I went into this unsure if I would make it this far. People say it takes two weeks to start (or end) a habit. Month one is done, eleven more to go.
Here’s a summary of month one, thoughts, foods, and feels.
Thoughts on German Food
TLDR; Level of Difficulty: Two out of five wursts. Could live without: pickled anything. More fresh veggies please.
I think this was a great cuisine to start with. It wasn’t incredibly different than what I normally eat, I was familiar with some of the recipes (thanks Grandma!), and didn’t find any overly complicated. The stews and roasts were welcome on snow days and when the office heater seemed inoperative.
I realized about halfway in that I have no idea what modern German food is…or I realized I’m basing my German food on what my grandma ate during the war, when food was rationed and precious. That combined with my mom’s German cookbook from 1988 meant plenty of carbs and meat.
Pickled foods, I’m sick of you. Sauerkraut, sauerbraten, german potato salad, even the german lentil recipe I found called for vinegar. I’m not a pickle fan in general, but I tried.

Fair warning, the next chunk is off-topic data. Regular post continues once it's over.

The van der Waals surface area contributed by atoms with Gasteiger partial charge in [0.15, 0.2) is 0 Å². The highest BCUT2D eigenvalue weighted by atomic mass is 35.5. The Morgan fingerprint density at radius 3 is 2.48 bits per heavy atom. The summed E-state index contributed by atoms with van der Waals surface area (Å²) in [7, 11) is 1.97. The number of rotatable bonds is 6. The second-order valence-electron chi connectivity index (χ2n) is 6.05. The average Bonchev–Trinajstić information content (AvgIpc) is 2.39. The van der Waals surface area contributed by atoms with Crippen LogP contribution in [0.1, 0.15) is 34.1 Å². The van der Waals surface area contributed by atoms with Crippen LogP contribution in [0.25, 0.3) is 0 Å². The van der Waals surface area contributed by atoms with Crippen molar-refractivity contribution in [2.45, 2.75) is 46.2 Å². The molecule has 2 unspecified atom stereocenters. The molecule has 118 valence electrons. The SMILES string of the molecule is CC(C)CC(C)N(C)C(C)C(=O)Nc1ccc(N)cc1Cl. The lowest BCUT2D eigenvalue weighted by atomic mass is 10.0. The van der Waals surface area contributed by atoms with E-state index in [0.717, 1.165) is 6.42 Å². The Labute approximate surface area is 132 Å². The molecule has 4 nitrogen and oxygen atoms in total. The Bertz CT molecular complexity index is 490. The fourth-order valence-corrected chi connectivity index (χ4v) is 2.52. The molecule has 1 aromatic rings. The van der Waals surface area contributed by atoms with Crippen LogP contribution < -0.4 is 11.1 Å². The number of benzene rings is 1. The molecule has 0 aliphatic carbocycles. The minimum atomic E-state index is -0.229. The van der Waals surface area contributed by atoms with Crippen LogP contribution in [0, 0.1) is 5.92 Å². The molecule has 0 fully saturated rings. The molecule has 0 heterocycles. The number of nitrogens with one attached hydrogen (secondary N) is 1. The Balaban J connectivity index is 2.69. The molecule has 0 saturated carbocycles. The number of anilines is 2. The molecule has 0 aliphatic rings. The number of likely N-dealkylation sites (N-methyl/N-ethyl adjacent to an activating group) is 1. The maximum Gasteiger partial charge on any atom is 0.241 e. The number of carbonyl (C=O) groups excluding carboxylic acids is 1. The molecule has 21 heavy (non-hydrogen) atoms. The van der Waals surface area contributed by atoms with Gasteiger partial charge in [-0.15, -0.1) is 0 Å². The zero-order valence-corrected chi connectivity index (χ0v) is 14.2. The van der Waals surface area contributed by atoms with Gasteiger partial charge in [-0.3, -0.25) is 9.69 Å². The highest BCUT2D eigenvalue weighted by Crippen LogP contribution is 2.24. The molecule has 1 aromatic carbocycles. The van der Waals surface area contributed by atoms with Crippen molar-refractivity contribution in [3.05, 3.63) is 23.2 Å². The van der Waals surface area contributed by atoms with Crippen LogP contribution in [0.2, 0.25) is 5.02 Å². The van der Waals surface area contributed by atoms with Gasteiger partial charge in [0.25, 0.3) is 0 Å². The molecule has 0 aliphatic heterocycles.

New Foods I Tried (In No Particular Order)
Wursts: Currywurst, Bauernwurst, Weisswurst, Liverwurst
Schnitzel (Chicken, Veal)
Scheweinehaxe (Pork Shank)
Rittersport Chocolate: Milk chocolate with cornflakes, Dark chocolate with whole hazelnuts, Milk chocolate with espresso
German Potato Salad
Apfelkuchen (Apple Cake)
German Lentils with Spaetzle
Kasespatzle (Cheese Spaetzle)
German Restaurants I ate at
To the unsuspecting, this place sounds like it could be Japanese or Korean. According to Google Translate, it means ‘home on the corner’ in Czech. Here on a snowy evening when most wouldn’t dare to venture out, I tried my first chicken schnitzel and was not disappointed.
A charming old-world German restaurant conveniently located by my favorite cake shop (Two Little Red Hens). Tried a Radler (pilsner mixed with lemon soda), refreshing and light, then dined on Gurkensalat (cucumber salad), Marinated Herring, Kase-Spatzle, a Wurst Platter, Potato Dumplings, Schweinehaxe (oven-roasted pork shank), and Black Forrest Cake. My boyfriend says we must go back.
Advice to my future food-blogging self
You have a lot of ideas, but little time (or daylight) to execute them all. Be patient. Don’t be too hard on yourself if you can’t check everything off your list each month.
Be more informative. Just because you’re familiar with some of these foods, doesn’t mean your audience is.
And finally: Make a meal plan damnit! It’s not enough to have recipes and ingredients. Plan your meals (and snacks). You’ll waste less food and will be less likely to binge on whatever’s available when you don’t have leftovers or time to cook.
Just remember: As long as you’re creating, you’re getting better at something. Keep at it.